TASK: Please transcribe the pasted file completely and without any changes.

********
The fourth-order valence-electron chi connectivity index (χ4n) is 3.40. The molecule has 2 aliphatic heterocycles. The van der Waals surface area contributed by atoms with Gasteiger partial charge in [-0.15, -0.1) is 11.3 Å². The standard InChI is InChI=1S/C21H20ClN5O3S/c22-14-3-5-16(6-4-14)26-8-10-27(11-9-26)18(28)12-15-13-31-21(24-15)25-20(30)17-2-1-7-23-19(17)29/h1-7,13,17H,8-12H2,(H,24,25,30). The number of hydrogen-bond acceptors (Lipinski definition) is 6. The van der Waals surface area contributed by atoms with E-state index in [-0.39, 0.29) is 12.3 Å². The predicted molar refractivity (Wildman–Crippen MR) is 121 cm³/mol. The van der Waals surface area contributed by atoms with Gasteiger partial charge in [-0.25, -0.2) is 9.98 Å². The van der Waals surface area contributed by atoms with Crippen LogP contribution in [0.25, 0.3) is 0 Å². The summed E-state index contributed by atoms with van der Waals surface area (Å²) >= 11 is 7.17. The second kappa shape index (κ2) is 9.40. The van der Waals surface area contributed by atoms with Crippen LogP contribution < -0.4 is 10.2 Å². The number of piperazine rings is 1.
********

The fourth-order valence-electron chi connectivity index (χ4n) is 3.40. The molecule has 2 aliphatic heterocycles. The van der Waals surface area contributed by atoms with Gasteiger partial charge in [-0.15, -0.1) is 11.3 Å². The standard InChI is InChI=1S/C21H20ClN5O3S/c22-14-3-5-16(6-4-14)26-8-10-27(11-9-26)18(28)12-15-13-31-21(24-15)25-20(30)17-2-1-7-23-19(17)29/h1-7,13,17H,8-12H2,(H,24,25,30). The number of hydrogen-bond acceptors (Lipinski definition) is 6. The van der Waals surface area contributed by atoms with E-state index in [-0.39, 0.29) is 12.3 Å². The predicted molar refractivity (Wildman–Crippen MR) is 121 cm³/mol. The van der Waals surface area contributed by atoms with Gasteiger partial charge in [-0.25, -0.2) is 9.98 Å². The van der Waals surface area contributed by atoms with Crippen LogP contribution in [0.25, 0.3) is 0 Å². The summed E-state index contributed by atoms with van der Waals surface area (Å²) >= 11 is 7.17. The second kappa shape index (κ2) is 9.40. The van der Waals surface area contributed by atoms with Crippen LogP contribution < -0.4 is 10.2 Å². The number of piperazine rings is 1.